<1%, postmarketing, and/or case reports: Abnormal stools, anaphylaxis, anorexia, asthma, blood coagulation disorder, bloody diarrhea, candidiasis, cardiac failure, chest pain, cholestasis, conjunctivitis, constipation, cutaneous candidiasis, decreased hemoglobin, decreased urine specific gravity, disseminated intravascular coagulation, dizziness, drowsiness, dyspepsia, enterocolitis (acute), eosinophilic pneumonitis, erythema multiforme, erythema nodosum, exfoliative dermatitis, facial edema, fever, flatulence, fulminant hepatitis, granulocytopenia, hemolytic anemia, hemorrhagic colitis, hemorrhagic diathesis, hepatic failure, hepatitis (acute), hyperkalemia, hyperkinesia, hypersensitivity angiitis, hypertension, hypocalcemia, hypophosphatemia, immune thrombocytopenia, increased amylase, increased blood urea nitrogen, increased monocytes, increased serum AST, increased serum bilirubin, insomnia, interstitial pneumonitis (idiopathic), intestinal obstruction, involuntary body movements, jaundice, laryngeal edema, leukopenia, leukorrhea, loss of consciousness, maculopapular rash, melena, myocardial infarction, pancytopenia, peptic ulcer, pneumonia (drug-induced), pruritus, pseudomembranous colitis, renal disease, renal failure (acute), respiratory failure (acute), rhabdomyolysis, serum sickness, shock, Stevens-Johnson syndrome, stomatitis, thrombocytopenia, toxic epidermal necrolysis, upper gastrointestinal hemorrhage, weakness, xerostomia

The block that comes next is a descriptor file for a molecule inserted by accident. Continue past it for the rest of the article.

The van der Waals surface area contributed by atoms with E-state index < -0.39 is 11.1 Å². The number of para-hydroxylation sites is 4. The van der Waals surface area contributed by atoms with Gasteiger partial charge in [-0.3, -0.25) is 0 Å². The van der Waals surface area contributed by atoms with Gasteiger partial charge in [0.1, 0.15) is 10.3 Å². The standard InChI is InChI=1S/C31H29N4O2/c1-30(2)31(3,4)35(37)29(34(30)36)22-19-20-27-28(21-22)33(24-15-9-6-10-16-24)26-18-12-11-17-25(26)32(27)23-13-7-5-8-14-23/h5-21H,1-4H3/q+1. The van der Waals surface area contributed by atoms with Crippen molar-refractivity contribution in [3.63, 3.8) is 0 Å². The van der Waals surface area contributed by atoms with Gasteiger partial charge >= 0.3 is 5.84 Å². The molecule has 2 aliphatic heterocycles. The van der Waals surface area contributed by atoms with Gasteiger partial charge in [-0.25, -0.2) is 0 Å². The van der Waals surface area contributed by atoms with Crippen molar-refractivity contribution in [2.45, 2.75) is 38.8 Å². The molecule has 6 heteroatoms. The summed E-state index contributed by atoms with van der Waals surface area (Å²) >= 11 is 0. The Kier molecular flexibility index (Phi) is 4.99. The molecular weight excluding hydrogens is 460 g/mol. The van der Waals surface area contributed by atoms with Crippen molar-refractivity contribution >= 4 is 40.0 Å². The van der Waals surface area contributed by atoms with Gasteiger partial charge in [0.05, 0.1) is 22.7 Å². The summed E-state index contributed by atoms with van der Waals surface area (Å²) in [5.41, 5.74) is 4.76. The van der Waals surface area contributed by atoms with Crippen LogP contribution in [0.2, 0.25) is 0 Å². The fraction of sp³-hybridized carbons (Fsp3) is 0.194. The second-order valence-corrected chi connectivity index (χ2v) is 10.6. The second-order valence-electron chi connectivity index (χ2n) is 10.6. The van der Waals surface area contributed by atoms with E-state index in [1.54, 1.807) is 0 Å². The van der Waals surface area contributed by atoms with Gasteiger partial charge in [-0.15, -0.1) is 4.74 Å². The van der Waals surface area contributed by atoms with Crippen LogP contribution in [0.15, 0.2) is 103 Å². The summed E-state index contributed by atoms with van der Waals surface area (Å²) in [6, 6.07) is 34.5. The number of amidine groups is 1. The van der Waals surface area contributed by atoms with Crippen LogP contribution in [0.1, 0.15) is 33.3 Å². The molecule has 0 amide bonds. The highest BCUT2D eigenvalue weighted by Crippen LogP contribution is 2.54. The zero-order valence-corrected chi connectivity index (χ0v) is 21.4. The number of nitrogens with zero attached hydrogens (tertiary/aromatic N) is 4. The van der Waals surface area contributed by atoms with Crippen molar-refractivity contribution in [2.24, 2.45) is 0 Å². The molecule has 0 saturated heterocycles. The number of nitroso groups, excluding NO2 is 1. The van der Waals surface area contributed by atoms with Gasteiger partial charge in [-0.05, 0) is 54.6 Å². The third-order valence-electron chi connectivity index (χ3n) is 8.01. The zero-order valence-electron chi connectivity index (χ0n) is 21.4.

Concerns related to adverse effects:
• Penicillin allergy: Use with caution in patients with a history of penicillin allergy, especially IgE-mediated reactions (eg, anaphylaxis, angioedema, urticaria).
• Superinfection: Prolonged use may result in fungal or bacterial superinfection, including C. difficile-associated diarrhea (CDAD) and pseudomembranous colitis; CDAD has been observed >2 months postantibiotic treatment.
• Colitis: Use with caution in patients with a history of colitis.